Finches’ musical syllables vary along a spectrum of harmonicity, so response is further measured by playing a variety of natural communications signals of different harmonicity, aiding in establishing communicative significance and patterns.
How sound affects us
Though the relationship between music and behaviour has long been of scientific interest, So’s focus on songbirds prompts curiosity.
“I get that question a lot,” she laughs, “but really, it’s the logical choice for any researcher with a strong interest in music and the determinants of social behaviour; the most fascinating human behaviour involves complex motor and social function, so studying them fully shouldn’t mean we have to stop at human subjects.”
Many studies on music’s impact on emotion and on the brain use fMRIs, which can only provide a general idea of what happens in the brain, and the timeframe on human subject studies can also be prohibitive. Animal models offer larger diversity as well as the kind of techniques and experiments scientists can perform, including monitoring neurons and single-cell resolutions and manipulating cell function.
The idea of humans as social animals, for whom social interactions are a crucial part of life, remains the underlying theme in So’s corner of neurobiology. Songbirds’ measurable critical period of vocal learning and accessible neurocircuitry give researchers a window in how auditory processes work in human brains in establishing a standard norm and seeing how social behaviour and response varies in alternative scenarios.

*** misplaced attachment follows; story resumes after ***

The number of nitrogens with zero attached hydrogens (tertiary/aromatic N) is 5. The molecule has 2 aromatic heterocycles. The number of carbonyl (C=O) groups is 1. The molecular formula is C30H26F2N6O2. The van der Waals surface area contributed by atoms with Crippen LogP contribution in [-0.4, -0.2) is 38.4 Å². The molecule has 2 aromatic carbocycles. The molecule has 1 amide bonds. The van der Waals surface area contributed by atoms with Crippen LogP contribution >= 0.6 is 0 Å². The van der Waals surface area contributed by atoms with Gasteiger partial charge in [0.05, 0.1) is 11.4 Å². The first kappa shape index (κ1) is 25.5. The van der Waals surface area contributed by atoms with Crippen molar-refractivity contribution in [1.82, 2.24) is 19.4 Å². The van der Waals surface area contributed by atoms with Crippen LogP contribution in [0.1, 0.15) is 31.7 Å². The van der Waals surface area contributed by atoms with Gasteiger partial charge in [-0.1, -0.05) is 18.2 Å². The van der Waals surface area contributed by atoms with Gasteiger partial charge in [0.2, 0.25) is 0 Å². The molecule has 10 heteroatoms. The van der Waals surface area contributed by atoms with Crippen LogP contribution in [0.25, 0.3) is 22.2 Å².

For example, in the case of autism, there may be reduced sensitivity to voices and sounds, possibly tied to neuron development or quantity, as well as the possible impact of lack of critical experience on human development. So plans on focusing more deeply on social behaviours to establish how the auditory cortex codes signals, and then compare this to other brain regions to map where auditory neurons send signals.
“I’m interested to see how auditory information is transformed into behaviour,” she says, “For example, if I hear a particular sound, do I choose to approach or avoid, and how did I learn to make that choice?”
While she hopes to someday move on to applied research on human socialisation, the research prospects afforded by feathery friends are still alluring. There are some big questions that have some interesting clues in the works, she says, including on how the development of neurological systems controlling vocal behaviour relate to the auditory system, and how development hallmarks change in adult stages, and how these hallmarks might be impacted by deprivation of vocal learning environments.
Recent technological progress in the field allow for researchers to monitor the activity of several neurons together, enhancing current experiments on natural behaviour, learned tasks, and recording of natural activity and neural populations, all in the pursuit of understanding neural development becomes behaviour.
“It’s a musical mystery, too—what makes one song enough to express a personality and solidify the bonds of a relationship, all without words? For all our talking, we haven’t been able to crack that yet.”
Nina So received her BA in Biology and Music from the University of Virginia, and is currently pursuing a PhD in Neuroscience from Columbia University in New York. She received a Croucher scholarship in 2014.
To view Nina' personal Croucher profile, please click here.